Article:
Where Brake Safety Week, starting Sunday, is something of a year-round affair

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From the 2018 CSA’s Data Trail series examining enforcement patterns state to state, this graph shows states where brakes and/or tires make up the biggest percentages among each state’s total violations.From the 2018 CSA’s Data Trail series examining enforcement patterns state to state, this graph shows states where brakes and/or tires make up the biggest percentages among each state’s total violations.

With the Commercial Vehicle Safety Alliance’s annual Brake Safety Week focused inspection event happening across the nation next week, I thought I’d reshare the graph above, part of our 2018 series look at state-by-state enforcement patterns when it comes to maintenance. It accompanied a statistical profile of the state of Tennessee, which as you can see is among five states whose inspections result in the largest shares of brake-and tire-related violations, netting them these top 10 placement.

As I noted in that analysis last year, Tennessee’s high placement on these lists for states focused on clearly safety-sensitive tire and brake issues also happened to bring with it a dead-last (No. 48) rank for its low percentage of violations for light-related infractions.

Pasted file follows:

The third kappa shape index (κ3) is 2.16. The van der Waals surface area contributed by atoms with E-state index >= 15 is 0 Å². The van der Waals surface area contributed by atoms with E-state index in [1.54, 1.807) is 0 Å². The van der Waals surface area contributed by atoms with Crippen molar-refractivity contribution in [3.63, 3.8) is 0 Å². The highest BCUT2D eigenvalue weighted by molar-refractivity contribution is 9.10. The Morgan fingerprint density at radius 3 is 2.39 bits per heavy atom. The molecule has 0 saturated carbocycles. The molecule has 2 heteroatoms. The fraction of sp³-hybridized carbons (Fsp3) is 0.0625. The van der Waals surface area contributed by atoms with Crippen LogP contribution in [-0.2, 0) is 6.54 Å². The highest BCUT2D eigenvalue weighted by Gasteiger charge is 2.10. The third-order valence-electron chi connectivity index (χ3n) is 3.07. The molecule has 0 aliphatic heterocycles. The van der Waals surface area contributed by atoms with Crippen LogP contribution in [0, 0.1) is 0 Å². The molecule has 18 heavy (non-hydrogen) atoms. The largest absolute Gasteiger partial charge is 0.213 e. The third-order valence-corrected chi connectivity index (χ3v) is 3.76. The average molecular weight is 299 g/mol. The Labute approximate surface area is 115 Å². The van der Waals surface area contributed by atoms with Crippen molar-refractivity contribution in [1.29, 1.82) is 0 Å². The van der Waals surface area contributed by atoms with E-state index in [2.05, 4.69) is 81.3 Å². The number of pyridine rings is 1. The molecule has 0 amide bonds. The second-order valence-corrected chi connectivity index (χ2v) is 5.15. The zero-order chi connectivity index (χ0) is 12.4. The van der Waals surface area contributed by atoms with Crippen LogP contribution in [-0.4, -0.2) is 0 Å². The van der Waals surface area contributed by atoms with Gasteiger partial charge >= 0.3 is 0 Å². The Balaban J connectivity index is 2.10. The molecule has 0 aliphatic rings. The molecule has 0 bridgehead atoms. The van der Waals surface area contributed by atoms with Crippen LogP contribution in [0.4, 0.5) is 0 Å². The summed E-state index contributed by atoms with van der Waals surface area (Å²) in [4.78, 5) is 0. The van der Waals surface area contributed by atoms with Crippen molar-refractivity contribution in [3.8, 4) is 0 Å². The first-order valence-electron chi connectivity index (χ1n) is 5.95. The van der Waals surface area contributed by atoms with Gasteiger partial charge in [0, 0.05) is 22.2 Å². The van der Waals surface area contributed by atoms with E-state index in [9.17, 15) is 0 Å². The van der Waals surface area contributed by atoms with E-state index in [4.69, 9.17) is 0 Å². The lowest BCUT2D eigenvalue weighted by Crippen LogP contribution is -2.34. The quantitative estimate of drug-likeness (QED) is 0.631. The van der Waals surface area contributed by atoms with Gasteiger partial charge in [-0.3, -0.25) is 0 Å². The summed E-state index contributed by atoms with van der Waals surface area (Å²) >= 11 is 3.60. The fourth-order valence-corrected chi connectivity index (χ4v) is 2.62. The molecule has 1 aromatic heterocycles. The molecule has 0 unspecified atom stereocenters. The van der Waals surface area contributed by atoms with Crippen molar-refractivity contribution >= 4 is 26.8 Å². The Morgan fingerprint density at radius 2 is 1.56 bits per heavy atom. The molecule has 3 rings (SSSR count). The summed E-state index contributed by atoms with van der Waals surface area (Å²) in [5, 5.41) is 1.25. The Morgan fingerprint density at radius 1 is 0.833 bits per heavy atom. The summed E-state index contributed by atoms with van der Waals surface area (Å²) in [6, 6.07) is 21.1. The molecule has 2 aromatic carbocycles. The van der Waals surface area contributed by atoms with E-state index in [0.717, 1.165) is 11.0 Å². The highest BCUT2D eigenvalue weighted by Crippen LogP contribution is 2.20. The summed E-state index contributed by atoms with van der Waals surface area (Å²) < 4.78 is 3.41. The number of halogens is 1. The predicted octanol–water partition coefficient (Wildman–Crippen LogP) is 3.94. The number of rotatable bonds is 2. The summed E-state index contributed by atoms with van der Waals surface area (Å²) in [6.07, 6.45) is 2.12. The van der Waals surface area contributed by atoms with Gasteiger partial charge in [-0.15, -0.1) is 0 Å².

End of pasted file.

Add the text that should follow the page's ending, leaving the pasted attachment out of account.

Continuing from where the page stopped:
There’s a good side to that, suggested Capt. Brandon Douglas at the time. Tires and brakes, safety- sensitive items, are “what we should be focused on, making sure trucks are traveling down the road safely.”

Among the relatively few light-related infractions written in Tennessee, about two-thirds were for the catchall Code of Federal Regulations 393.9(a), which states that all required lamps should be operable. That’s also generally the most common light violation in most states. More than half of the remainder of Tennessee light violations were written for brake lamps being inoperable. Nationally, that particular violation nets just a single percentage of the total violations, less than the share it accounts for in Tennessee. Given its relation to the braking system, though, you might add a single percentage to each of the following snapshot of 2015-’17 national percentages of brake violations among all viols in each of the three years.

Keeping up with your braking systems, in short, might be the most important thing you can do when it comes to avoiding the principal violations inspectors are looking for, particularly in the states shown at the top. That, of course, is a more than once-week-a-year thing, no doubt. Plenty of resources are out there, from a good mechanic to your fellow maintenance-minded haulers. You can find a round-up of a variety of past brake-maintenance-related resources on Overdrive here, too, via the “Staying ahead of the inspectors” post, updated routinely:

A few recent brake-related stories you can find below, too:

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